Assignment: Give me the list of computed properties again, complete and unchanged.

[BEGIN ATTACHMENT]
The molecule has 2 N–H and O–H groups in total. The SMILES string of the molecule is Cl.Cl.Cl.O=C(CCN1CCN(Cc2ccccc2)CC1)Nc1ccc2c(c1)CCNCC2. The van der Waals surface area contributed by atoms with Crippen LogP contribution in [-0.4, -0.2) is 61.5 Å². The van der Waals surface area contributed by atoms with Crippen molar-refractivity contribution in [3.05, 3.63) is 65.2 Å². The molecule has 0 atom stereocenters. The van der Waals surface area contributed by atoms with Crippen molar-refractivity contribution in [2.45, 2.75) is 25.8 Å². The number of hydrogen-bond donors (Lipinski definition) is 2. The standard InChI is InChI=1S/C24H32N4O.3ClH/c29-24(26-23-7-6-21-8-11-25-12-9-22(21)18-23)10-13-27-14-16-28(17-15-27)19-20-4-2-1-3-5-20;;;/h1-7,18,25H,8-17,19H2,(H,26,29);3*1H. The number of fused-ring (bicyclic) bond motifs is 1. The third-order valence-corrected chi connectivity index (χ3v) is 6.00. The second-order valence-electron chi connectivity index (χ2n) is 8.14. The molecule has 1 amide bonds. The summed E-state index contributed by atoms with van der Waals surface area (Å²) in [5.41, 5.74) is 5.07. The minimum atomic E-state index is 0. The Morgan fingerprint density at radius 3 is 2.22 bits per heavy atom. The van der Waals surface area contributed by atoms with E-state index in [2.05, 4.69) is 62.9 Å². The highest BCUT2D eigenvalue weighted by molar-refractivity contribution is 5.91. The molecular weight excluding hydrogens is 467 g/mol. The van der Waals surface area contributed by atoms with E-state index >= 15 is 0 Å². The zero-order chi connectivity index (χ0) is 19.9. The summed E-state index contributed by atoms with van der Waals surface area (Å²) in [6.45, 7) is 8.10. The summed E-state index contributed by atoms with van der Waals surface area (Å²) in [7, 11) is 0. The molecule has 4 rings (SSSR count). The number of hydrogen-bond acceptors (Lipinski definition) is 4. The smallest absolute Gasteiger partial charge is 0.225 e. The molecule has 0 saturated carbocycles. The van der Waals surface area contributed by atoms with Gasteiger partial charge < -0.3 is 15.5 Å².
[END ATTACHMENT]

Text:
The molecule has 2 N–H and O–H groups in total. The SMILES string of the molecule is Cl.Cl.Cl.O=C(CCN1CCN(Cc2ccccc2)CC1)Nc1ccc2c(c1)CCNCC2. The van der Waals surface area contributed by atoms with Crippen LogP contribution in [-0.4, -0.2) is 61.5 Å². The van der Waals surface area contributed by atoms with Crippen molar-refractivity contribution in [3.05, 3.63) is 65.2 Å². The molecule has 0 atom stereocenters. The van der Waals surface area contributed by atoms with Crippen molar-refractivity contribution in [2.45, 2.75) is 25.8 Å². The number of hydrogen-bond donors (Lipinski definition) is 2. The standard InChI is InChI=1S/C24H32N4O.3ClH/c29-24(26-23-7-6-21-8-11-25-12-9-22(21)18-23)10-13-27-14-16-28(17-15-27)19-20-4-2-1-3-5-20;;;/h1-7,18,25H,8-17,19H2,(H,26,29);3*1H. The number of fused-ring (bicyclic) bond motifs is 1. The third-order valence-corrected chi connectivity index (χ3v) is 6.00. The second-order valence-electron chi connectivity index (χ2n) is 8.14. The molecule has 1 amide bonds. The summed E-state index contributed by atoms with van der Waals surface area (Å²) in [5.41, 5.74) is 5.07. The minimum atomic E-state index is 0. The Morgan fingerprint density at radius 3 is 2.22 bits per heavy atom. The van der Waals surface area contributed by atoms with E-state index in [2.05, 4.69) is 62.9 Å². The highest BCUT2D eigenvalue weighted by molar-refractivity contribution is 5.91. The molecular weight excluding hydrogens is 467 g/mol. The van der Waals surface area contributed by atoms with E-state index >= 15 is 0 Å². The zero-order chi connectivity index (χ0) is 19.9. The summed E-state index contributed by atoms with van der Waals surface area (Å²) in [6.45, 7) is 8.10. The summed E-state index contributed by atoms with van der Waals surface area (Å²) in [7, 11) is 0. The molecule has 4 rings (SSSR count). The number of hydrogen-bond acceptors (Lipinski definition) is 4. The smallest absolute Gasteiger partial charge is 0.225 e. The molecule has 0 saturated carbocycles. The van der Waals surface area contributed by atoms with Gasteiger partial charge < -0.3 is 15.5 Å².